Obviously it'll be easier, and often cheaper, to just give people whatever is available, especially in times of shortage, and there are reasons behind it aside from that.
The Pfizer-BioNTech vaccine is possibly not so hot against some of the mutations, but performs almost equally well in older people. The Oxford vaccine seems to fare a little better against some mutations, but may prove slightly less effective in older people (although clearly UK hospital admissions are dropping). Mixing Oxford and Pfizer, if it worked, could be a 'best of both worlds' potential winner.
Mixing vaccinations can also sometimes kick start different parts of the immune system, giving an overall effect greater than the sum of it's parts. That's why your kids get their childhood immunisations in the combinations they do.
Other combinations will also be tried, and Russia will be running a trial combining their Sputnik V vaccine with the Oxford / AstraZeneca. 

Fact check the COVID vaccine in the UK will always be free

Companies are also tweaking vaccines right now because of the mutations. Everyone wants to know if we need to re-do vaccinations entirely in future, or if it will cover you for everything to have 1 dose of first generation, and your second dose be a next generation tweaked vaccine? Or have a 'top-up' booster jab? The theory is all there, but it all needs to be tested in real people.  There will be a lot more trials running any minute now... 

Curevac are also proving very responsive. Their 1st generation covid19 vaccine results aren't out yet, but they have already announced work to develop next generation vaccines against the variants - and they are aiming to produce a 'multi-valent vaccine'. As the name suggests, this is a vaccine which is designed for more than one variant at once. It basically has extra attachment points to slot really neatly to different variants (as opposed to being really suitable for 1, and passable against others).
Their vaccines are mRNA, like Pfizer-BioNTech and Moderna, but can be stored in a standard fridge - making them very user-friendly. They plan to be made in most countries worldwide by GlaxoSmithKline. 

Scientists are watching Denmark really carefully. They have substantially less COVID than the UK, so are attempting to sequence as many cases as possible, to follow the B117 UK variant. They have watched original COVID cases drop during restrictions, but the B117 variant is still growing.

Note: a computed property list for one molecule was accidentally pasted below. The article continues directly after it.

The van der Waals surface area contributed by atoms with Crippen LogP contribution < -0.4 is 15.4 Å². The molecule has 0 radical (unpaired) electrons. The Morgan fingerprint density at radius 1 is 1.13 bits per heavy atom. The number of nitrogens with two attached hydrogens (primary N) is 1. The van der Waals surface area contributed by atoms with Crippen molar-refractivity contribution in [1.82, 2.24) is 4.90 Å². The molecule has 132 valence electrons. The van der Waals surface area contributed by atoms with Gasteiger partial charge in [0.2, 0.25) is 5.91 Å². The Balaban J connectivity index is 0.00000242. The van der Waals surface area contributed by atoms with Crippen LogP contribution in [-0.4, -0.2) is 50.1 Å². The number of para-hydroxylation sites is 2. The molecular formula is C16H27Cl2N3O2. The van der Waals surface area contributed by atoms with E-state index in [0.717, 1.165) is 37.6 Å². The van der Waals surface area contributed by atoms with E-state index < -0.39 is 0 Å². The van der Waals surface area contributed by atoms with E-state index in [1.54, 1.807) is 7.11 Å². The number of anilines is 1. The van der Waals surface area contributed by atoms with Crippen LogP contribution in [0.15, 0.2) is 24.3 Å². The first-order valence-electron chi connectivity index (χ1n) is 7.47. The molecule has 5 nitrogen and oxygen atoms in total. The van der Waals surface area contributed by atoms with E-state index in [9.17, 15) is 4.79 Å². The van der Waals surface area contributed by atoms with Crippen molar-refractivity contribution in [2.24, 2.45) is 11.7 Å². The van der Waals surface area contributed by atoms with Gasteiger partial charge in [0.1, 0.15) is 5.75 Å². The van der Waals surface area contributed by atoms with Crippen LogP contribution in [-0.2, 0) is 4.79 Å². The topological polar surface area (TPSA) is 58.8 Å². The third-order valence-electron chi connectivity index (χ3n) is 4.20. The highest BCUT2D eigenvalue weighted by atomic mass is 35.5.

Over the last 10 weeks original COVID has passed the peak, going from around 7,500 cases a week up to 25,000 and then back down to under 5,000. The B117 UK variant has gone from a handful of cases a week, very steadily, up to around 600 cases a week.
This is despite having in place very similar restrictions currently to the UK. Considering how much B117 we have, it makes what's happening in the UK right now seem really incredibly fortunate - our cases ARE going down. We ARE doing enough. You ARE a hero in your own lounge. 

Results from the UK Biobank antibody study are fascinating:
- They suggest that 8.8% of the UK population had been infected by December 2020. (That's actually quite low, and shows how dangerous it would be to just let COVID run through the whole population.)
- Infection levels vary dramatically, with London, West Midlands and the North West highest. Wales, Scotland and the South West lowest.
- COVID19 antibodies remain detectable for at least 3 months in 99% of people
- COVID19 antibodies remain detectable for at least 6 months in 88% of people. (The length of the trial so far. We need to wait to find out how much longer than this they'll last.)
- Black participants were most likely to have antibodies (implying previous infection) at 16.3%, with White (8.5%) and Chinese (7.5%) ethnicities least likely. 

Matt Hancock had an exciting interview on LBC radio yesterday.
He said that people living in the mutation areas shouldn't even go shopping 'if they have food in the house'.
Then he said that the film 'Contagion' had inspired him to buy 100m doses of the Oxford vaccine rather than 30m, because everyone would want them and it would be a pretty ferocious scramble.
Good to know he takes his advice from experts like Matt Damon. 

Headline in the Telegraph and Mail today says Rishi Sunak, the brains behind 'Eat Out To Help Out', is complaining that 'scientists are moving the goalposts on lockdown'. As Brian Cox and about a million other people have pointed out, he's mispronounced "nature" there. The scientists just debate and discuss the facts, the virus takes its own path.